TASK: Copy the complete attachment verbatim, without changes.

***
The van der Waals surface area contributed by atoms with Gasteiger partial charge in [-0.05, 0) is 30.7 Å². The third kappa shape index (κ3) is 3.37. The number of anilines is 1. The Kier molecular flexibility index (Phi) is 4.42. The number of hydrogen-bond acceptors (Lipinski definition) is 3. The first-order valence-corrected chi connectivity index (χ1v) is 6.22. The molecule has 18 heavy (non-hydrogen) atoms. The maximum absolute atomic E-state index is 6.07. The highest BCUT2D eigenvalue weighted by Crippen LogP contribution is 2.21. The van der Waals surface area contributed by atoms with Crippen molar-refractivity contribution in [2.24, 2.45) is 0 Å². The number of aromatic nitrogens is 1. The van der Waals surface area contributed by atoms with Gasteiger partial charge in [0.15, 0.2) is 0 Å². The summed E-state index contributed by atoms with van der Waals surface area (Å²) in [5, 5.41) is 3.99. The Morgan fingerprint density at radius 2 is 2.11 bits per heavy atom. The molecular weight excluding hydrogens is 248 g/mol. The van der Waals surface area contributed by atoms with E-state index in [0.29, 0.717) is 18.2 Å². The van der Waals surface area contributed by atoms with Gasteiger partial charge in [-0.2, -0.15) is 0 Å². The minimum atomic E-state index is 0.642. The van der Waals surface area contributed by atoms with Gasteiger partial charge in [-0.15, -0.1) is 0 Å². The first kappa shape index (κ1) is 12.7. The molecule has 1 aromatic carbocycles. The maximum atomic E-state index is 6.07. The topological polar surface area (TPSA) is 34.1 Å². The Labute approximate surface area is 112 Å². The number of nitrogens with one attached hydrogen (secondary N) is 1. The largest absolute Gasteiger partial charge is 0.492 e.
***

The van der Waals surface area contributed by atoms with Gasteiger partial charge in [-0.05, 0) is 30.7 Å². The third kappa shape index (κ3) is 3.37. The number of anilines is 1. The Kier molecular flexibility index (Phi) is 4.42. The number of hydrogen-bond acceptors (Lipinski definition) is 3. The first-order valence-corrected chi connectivity index (χ1v) is 6.22. The molecule has 18 heavy (non-hydrogen) atoms. The maximum absolute atomic E-state index is 6.07. The highest BCUT2D eigenvalue weighted by Crippen LogP contribution is 2.21. The van der Waals surface area contributed by atoms with Crippen molar-refractivity contribution in [2.24, 2.45) is 0 Å². The number of aromatic nitrogens is 1. The van der Waals surface area contributed by atoms with Gasteiger partial charge in [0.15, 0.2) is 0 Å². The summed E-state index contributed by atoms with van der Waals surface area (Å²) in [5, 5.41) is 3.99. The Morgan fingerprint density at radius 2 is 2.11 bits per heavy atom. The molecular weight excluding hydrogens is 248 g/mol. The van der Waals surface area contributed by atoms with E-state index in [0.29, 0.717) is 18.2 Å². The van der Waals surface area contributed by atoms with Gasteiger partial charge in [-0.2, -0.15) is 0 Å². The minimum atomic E-state index is 0.642. The van der Waals surface area contributed by atoms with Gasteiger partial charge in [-0.15, -0.1) is 0 Å². The first kappa shape index (κ1) is 12.7. The molecule has 1 aromatic carbocycles. The maximum atomic E-state index is 6.07. The topological polar surface area (TPSA) is 34.1 Å². The Labute approximate surface area is 112 Å². The number of nitrogens with one attached hydrogen (secondary N) is 1. The largest absolute Gasteiger partial charge is 0.492 e.